a slidable set of stairs that when installed at the station is laterally moveable with respect to the opening between:
a first position in which the slidable set of stairs is positioned adjacent to the mobile drive unit and the inventory holder; and
a second position in which the slidable set of stairs is offset from the mobile drive unit and the inventory holder.
14. The station of claim 13, wherein the human access to the inventory holder comprises at least one of adding a first item to the inventory holder or removing a second item from the inventory holder.
15. The station of claim 13, wherein the interference member when installed at that the station is positioned to allow free passage of the mobile drive unit and the inventory holder underneath the interference member when the inventory holder is lifted and supported by the mobile drive unit in an upright orientation.
16. A station, comprising:
a vertical barrier formed at least in part by a first pair of vertical members that when installed at the station defines a worker area and a mobile drive unit area, wherein an opening is formed in the vertical barrier that allows human access to an inventory holder when a mobile drive unit and the inventory holder are positioned in the mobile drive unit area;
a second pair of vertical members that when installed at the station is positioned in the mobile drive unit area and offset horizontally from the first pair of vertical members; and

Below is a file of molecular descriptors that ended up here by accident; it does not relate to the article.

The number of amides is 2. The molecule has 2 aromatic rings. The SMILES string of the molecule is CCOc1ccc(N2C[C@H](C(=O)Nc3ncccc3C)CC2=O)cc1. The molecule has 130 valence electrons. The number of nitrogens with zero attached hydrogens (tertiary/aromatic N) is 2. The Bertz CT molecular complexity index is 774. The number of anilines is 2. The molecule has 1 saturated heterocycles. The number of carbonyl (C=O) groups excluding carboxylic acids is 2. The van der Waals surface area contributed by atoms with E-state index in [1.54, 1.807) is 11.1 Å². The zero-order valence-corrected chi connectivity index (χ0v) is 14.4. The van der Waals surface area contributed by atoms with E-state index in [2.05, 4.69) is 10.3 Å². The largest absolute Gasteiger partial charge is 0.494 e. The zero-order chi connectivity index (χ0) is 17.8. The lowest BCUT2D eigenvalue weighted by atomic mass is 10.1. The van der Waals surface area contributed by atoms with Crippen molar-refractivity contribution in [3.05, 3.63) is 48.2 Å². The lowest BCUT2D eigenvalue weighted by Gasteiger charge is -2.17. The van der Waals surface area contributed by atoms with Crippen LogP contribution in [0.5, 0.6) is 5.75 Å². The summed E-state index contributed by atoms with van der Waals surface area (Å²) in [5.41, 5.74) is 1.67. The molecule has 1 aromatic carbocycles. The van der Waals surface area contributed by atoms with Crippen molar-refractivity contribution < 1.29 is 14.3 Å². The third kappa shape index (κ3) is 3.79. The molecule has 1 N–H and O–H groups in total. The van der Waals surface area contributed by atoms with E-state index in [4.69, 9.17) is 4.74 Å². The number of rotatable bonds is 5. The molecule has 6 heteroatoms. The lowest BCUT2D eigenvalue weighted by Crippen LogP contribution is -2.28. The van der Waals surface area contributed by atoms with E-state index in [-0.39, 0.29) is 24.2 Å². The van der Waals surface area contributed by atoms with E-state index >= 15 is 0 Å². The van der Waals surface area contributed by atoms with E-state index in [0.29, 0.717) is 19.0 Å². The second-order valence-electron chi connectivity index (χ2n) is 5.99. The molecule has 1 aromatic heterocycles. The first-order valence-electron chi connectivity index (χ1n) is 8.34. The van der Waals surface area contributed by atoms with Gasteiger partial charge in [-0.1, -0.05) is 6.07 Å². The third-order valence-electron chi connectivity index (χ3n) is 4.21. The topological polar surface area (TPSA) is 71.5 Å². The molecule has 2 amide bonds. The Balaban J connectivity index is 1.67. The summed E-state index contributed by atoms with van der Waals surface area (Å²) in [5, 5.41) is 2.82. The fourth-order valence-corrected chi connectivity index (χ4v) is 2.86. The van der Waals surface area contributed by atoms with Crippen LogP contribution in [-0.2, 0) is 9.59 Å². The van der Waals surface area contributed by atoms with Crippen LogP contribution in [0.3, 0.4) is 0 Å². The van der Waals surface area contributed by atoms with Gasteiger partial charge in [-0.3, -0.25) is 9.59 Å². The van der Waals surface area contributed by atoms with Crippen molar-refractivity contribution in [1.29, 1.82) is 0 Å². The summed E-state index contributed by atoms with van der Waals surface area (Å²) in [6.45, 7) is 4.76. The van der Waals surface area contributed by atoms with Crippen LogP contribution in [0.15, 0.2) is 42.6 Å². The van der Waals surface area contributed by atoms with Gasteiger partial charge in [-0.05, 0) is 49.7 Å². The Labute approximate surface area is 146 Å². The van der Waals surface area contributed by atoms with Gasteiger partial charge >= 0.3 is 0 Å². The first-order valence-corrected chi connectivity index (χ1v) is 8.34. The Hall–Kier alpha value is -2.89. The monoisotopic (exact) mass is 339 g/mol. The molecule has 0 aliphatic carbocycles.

a pair of upper members that when installed at the station extend between the first pair of vertical members and the second pair of vertical members;
an interference member that when installed at that station:
connects to each upper member of the pair of upper members;
is positioned in the opening of the vertical barrier; and
extends into the mobile drive unit area so as to physically contact a topside of the inventory holder when the inventory holder is tilted toward the opening, thereby preventing further tilting of the inventory holder.
17. The station of claim 16, wherein:
the first pair of vertical members when installed at the station defines the opening;
a first vertical member of the second pair of vertical members and a first portion of the vertical barrier that when installed at the station define a first mobile drive unit opening that allows the mobile drive unit to transport the inventory holder toward the opening; and
a second vertical member of the second pair of vertical members and a second portion of the vertical barrier that when installed at the station define a second mobile drive unit opening that allows the mobile drive unit to transport the inventory holder away from the opening.